You spend about 15 minutes waiting for the bus. Sometimes it doesn’t come; sometimes you miss it because you had to cook breakfast for the kids and they weren’t being cooperative. Then you spend another two or three hours on the bus, stuck in traffic, sweating through your clean and pressed shirt. When you get off the bus, you still have to walk two blocks before you reach your office building, where the elevator is broken so you have to walk up about six flights of stairs before reaching your office door. This is where you discover that you’ve left your report at home, and the meeting is in ten minutes. Your clean clothes are a mess, your feet hurt, and it’s only Monday.
Thousands of people who go through this every day decide to call it quits. They trade it for something a little less demanding of time and patience and commuter budget. They trade it for working from home.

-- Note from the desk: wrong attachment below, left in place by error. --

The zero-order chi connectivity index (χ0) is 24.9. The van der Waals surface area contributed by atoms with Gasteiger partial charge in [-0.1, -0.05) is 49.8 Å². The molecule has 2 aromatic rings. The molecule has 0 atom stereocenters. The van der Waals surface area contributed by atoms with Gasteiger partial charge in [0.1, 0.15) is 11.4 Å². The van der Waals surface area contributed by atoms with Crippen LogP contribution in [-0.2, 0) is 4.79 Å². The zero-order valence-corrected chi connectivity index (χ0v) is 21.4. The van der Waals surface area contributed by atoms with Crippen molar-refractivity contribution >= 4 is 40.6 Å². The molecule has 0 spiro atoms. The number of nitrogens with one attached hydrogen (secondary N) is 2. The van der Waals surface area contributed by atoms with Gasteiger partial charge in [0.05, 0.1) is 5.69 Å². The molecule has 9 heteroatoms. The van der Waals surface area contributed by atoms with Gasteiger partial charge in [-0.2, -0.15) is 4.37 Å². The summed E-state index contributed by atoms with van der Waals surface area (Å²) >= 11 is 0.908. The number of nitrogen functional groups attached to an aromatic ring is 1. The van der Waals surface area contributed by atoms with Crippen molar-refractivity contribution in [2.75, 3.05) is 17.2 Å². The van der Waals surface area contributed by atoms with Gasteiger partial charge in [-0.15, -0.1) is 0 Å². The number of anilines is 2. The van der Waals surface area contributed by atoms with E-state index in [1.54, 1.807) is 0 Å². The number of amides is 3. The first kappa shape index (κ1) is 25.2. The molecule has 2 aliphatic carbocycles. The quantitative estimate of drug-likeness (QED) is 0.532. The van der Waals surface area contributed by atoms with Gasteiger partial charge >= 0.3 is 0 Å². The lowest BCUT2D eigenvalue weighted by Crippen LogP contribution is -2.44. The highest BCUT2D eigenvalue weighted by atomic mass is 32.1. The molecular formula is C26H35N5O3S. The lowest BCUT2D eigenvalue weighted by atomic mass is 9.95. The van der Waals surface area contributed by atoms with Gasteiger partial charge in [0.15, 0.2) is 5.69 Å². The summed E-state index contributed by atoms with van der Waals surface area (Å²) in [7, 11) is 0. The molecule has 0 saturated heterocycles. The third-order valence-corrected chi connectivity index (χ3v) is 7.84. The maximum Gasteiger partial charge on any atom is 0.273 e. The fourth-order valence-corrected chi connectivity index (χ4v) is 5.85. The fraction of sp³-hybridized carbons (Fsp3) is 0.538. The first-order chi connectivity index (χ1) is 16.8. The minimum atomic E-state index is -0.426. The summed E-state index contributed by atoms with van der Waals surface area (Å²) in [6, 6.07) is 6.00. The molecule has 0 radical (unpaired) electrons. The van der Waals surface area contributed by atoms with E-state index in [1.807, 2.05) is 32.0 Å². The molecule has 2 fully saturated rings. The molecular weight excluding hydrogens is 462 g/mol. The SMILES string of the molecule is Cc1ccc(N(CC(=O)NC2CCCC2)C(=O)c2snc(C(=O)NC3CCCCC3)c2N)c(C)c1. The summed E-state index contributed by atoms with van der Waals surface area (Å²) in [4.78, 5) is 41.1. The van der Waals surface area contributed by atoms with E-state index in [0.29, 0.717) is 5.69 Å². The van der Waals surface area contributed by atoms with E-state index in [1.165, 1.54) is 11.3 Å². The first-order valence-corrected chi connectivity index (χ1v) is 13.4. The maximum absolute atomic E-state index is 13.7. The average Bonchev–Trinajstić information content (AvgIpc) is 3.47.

Work from home
If your company allows this, at least, several days of the week, take advantage of the opportunity to avoid the traffic. If your company doesn’t allow this setup, you can find a job that doesn’t require you to be at the office all the time or at all. The only concern you have now is to find an area at home where you can set up your own office.
Set up your office
Your garage is a likely candidate. Start by insulating it properly. It was only there before to protect your car, tools, and other items you didn’t want to keep in the house, so it didn’t need insulation. It does now. Have a professional do the heating and AC installation in Salt Lake City. Install windows if you want some natural light coming in. You may not want to open the garage door all the time, particularly if it’s freezing outside. It’s actually better if you remove the garage door and have your contractor convert the front to a wall with a door and windows.
When the insulation and HVAC are ready, all you have to do is put in a desk, a computer, and other items you may need in an office. You’re all set to start working from home.